In less than two years, Jenn Wasner and Andy Stack have gone from being in a little-known band (Monarch) with a self-released debut to being one of the most promising up-and-coming acts on the circuit: Wye Oak, whose debut album was reissued by indie tastemaker Merge last year. The follow-up, The Knot, was released this summer. Before the Baltimore noise-folk duo's show tonight, Oct. 28, at the Turf Club, The A.V. Club caught up with singer-guitarist Wasner and talked about the relationships that are (or aren't) at the center of The Knot, the band's "delayed" approach to making records, and surprising audiences with a lot of volume.
The A.V. Club: The Knot is centered on a single, souring relationship. Is that a proper reading?
Jenn Wasner: Considering the title of the record and the themes of a lot of the songs, we both knew that it was going to be received, at least initially, as a relationship-themed record. And to a certain degree, I'm totally cool with that because it's true. But when I was writing a lot of these songs, they weren't just about my own individual relationships. A lot of the songs are vague enough that I could be talking about a fight that I had, and it could also be about something that I witnessed growing up as a child, or something that I'm noticing in my friends' relationships that's mirroring my relationship.
AVC: If Children was recorded in 2006. How does it feel to finally have new material?
JW: I can't possibly express to you how excited I am to not have just this one record. The whole cycle of recording and releasing If Children—and then releasing it again a year later—was great, and it totally changed our lives in a lot of ways, but it was definitely a challenge, because we wrote the songs and then six months later we recorded them, and then six months later we released them, and then, a year later, it was released on Merge. I feel like we dug ourselves a little bit into a hole because everything that's new now, we've been working on for a year. And the stuff that's really new isn't even on the new record that hasn't come out yet. So we're kind of working on it at a delay.
AVC: When you were doing press for the If Children rerelease, was it hard not to say, "Well, we've got all these songs that are coming out next year."
JW: We're really bad at censoring ourselves, so we have this habit of saying, "Yeah, I'm really sick of that record." And then being like, "No, you should buy it." [Laughs.] We're getting better. People tell us we shouldn't trash ourselves as much as we do. But it's really hard because we're self-deprecating individuals, and when something's been around that long and you put that much effort into it to begin with, it's only natural. I think people who really like to listen to their own music, there's got to be something totally wrong with them. It's not natural to enjoy listening to the sound of your own voice that much. And after spending years working on it, if you're not tired of it, you probably haven't done the job right.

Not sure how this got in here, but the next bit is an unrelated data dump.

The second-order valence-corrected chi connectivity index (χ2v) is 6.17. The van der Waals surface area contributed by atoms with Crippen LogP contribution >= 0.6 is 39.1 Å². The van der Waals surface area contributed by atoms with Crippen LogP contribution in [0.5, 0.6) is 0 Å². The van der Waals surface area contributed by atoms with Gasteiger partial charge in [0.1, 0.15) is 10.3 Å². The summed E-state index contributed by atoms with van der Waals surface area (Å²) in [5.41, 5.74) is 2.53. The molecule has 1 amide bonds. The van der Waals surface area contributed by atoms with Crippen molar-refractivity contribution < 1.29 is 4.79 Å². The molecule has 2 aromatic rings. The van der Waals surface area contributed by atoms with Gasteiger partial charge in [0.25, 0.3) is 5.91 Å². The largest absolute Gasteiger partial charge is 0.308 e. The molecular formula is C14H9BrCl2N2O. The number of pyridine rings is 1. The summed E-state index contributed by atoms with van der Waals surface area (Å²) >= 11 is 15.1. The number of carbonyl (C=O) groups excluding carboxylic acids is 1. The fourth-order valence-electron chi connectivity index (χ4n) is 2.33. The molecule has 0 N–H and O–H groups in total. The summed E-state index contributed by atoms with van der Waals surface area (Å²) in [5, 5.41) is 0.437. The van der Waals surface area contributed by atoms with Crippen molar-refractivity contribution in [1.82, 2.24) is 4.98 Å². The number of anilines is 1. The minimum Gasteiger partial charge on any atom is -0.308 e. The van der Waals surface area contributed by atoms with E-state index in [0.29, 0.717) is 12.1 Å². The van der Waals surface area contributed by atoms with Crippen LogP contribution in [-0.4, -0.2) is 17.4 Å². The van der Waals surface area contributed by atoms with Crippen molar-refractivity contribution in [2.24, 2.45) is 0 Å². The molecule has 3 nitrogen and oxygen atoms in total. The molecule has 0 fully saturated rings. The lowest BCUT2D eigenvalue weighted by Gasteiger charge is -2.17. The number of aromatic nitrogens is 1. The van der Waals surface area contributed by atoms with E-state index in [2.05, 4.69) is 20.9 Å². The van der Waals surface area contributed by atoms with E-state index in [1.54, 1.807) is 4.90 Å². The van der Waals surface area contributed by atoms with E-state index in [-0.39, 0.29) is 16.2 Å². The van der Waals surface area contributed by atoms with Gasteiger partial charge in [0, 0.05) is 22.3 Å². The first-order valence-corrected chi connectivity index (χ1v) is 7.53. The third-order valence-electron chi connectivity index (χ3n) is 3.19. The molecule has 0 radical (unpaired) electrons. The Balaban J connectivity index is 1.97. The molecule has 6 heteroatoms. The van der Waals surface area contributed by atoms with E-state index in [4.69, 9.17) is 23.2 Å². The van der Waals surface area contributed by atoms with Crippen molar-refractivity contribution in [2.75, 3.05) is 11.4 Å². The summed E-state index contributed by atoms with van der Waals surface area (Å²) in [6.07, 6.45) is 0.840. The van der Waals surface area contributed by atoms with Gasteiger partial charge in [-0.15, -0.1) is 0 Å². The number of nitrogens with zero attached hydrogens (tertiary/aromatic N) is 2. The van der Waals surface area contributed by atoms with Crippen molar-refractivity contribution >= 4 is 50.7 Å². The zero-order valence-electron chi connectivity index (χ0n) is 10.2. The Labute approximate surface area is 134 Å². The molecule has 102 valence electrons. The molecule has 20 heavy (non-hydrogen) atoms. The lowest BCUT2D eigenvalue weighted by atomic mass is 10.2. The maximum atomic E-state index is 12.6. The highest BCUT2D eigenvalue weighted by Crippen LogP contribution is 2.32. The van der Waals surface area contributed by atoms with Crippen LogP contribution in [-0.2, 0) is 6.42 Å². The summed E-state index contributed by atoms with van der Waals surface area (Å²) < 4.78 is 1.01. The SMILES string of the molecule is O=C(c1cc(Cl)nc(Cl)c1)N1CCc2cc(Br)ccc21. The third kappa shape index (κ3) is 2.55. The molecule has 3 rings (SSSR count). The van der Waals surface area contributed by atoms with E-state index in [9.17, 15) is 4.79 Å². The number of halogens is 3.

D: On both If Children and The Knot, the guitar is more textural, and it rarely takes the melodic lead. How do you approach playing guitar?
JW: At least for recording that's accurate. I write on guitar for the most part—sometimes I write on piano—so I write all these lines as guitar lines, and as we play live, just because we're limited to the instruments that we have to work with, I'll play them on guitar. But when we record, we try to mix it up and use different sounds and textures, so I'll very rarely use a guitar for the guitar line that I wrote. We ended using a lot of violin on this record, and the pedal steel as well. As a result of the guitar being so utterly dominant in our live show—because it has to be; it's one of two melodic instruments that we have—we tend to rebel against that when we record, and totally go for excess, and try to get as many different textures in there as possible.
AVC: There's this YouTube video of you guys playing "Family Glue" at the Golden West Café in Baltimore, and during the quieter opening, there's a lot of chatter in the background. Then the loud part of the song happens and it drowns out the chatter, and when you return to the softer part at the end of the song, most of the chatter has died down. It seems like you really consider the crowd when crafting the structures of your song.
JW: We won't admit this to ourselves often, but the way we play live is based on loud-quiet breaks, like super-huge jumps in volume and distortion. Sometimes it's really important to explode with huge amounts of volume. Whether it's out of a creative impulse, or just an angry one where it's like, "Hey everyone, look over here!" We wanted to have the option of having dynamics and volume work to our advantage in certain conditions. And it's fun to absolutely dominate a room for a couple of seconds.